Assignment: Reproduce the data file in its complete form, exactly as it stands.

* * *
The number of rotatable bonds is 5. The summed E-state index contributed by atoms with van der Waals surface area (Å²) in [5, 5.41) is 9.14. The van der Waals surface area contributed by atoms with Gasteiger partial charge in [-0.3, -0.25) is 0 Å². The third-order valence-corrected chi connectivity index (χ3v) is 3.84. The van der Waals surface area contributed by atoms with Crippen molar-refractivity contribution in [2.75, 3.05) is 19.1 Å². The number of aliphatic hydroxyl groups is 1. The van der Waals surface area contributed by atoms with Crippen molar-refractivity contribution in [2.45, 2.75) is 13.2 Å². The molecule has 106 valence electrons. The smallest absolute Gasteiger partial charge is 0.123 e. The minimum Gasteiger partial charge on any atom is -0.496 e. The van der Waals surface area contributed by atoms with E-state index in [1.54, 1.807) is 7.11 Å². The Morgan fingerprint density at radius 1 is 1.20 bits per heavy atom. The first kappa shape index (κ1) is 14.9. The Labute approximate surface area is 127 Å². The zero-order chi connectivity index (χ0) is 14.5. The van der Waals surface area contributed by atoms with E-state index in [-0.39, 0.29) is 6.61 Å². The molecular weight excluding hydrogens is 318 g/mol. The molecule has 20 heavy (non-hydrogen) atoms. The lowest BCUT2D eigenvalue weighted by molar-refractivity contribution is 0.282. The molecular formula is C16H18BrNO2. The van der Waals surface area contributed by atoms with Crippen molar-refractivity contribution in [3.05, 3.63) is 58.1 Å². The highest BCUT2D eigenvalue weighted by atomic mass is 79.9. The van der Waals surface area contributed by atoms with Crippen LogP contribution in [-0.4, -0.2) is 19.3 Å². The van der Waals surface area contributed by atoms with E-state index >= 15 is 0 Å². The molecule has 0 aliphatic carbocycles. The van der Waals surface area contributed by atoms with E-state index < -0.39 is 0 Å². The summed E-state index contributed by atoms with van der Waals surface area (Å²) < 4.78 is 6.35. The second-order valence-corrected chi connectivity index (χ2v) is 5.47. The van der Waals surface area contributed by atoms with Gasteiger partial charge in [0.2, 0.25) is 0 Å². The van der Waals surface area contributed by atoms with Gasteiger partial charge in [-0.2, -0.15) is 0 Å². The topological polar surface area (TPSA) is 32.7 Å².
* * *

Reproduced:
The number of rotatable bonds is 5. The summed E-state index contributed by atoms with van der Waals surface area (Å²) in [5, 5.41) is 9.14. The van der Waals surface area contributed by atoms with Gasteiger partial charge in [-0.3, -0.25) is 0 Å². The third-order valence-corrected chi connectivity index (χ3v) is 3.84. The van der Waals surface area contributed by atoms with Crippen molar-refractivity contribution in [2.75, 3.05) is 19.1 Å². The number of aliphatic hydroxyl groups is 1. The van der Waals surface area contributed by atoms with Crippen molar-refractivity contribution in [2.45, 2.75) is 13.2 Å². The molecule has 106 valence electrons. The smallest absolute Gasteiger partial charge is 0.123 e. The minimum Gasteiger partial charge on any atom is -0.496 e. The van der Waals surface area contributed by atoms with E-state index in [1.54, 1.807) is 7.11 Å². The Morgan fingerprint density at radius 1 is 1.20 bits per heavy atom. The first kappa shape index (κ1) is 14.9. The Labute approximate surface area is 127 Å². The zero-order chi connectivity index (χ0) is 14.5. The van der Waals surface area contributed by atoms with E-state index in [-0.39, 0.29) is 6.61 Å². The molecular weight excluding hydrogens is 318 g/mol. The molecule has 20 heavy (non-hydrogen) atoms. The lowest BCUT2D eigenvalue weighted by molar-refractivity contribution is 0.282. The molecular formula is C16H18BrNO2. The van der Waals surface area contributed by atoms with Crippen molar-refractivity contribution in [3.05, 3.63) is 58.1 Å². The highest BCUT2D eigenvalue weighted by atomic mass is 79.9. The van der Waals surface area contributed by atoms with Crippen LogP contribution in [-0.4, -0.2) is 19.3 Å². The van der Waals surface area contributed by atoms with E-state index >= 15 is 0 Å². The molecule has 0 aliphatic carbocycles. The van der Waals surface area contributed by atoms with E-state index < -0.39 is 0 Å². The summed E-state index contributed by atoms with van der Waals surface area (Å²) < 4.78 is 6.35. The second-order valence-corrected chi connectivity index (χ2v) is 5.47. The van der Waals surface area contributed by atoms with Gasteiger partial charge in [0.2, 0.25) is 0 Å². The van der Waals surface area contributed by atoms with Gasteiger partial charge in [-0.2, -0.15) is 0 Å². The topological polar surface area (TPSA) is 32.7 Å².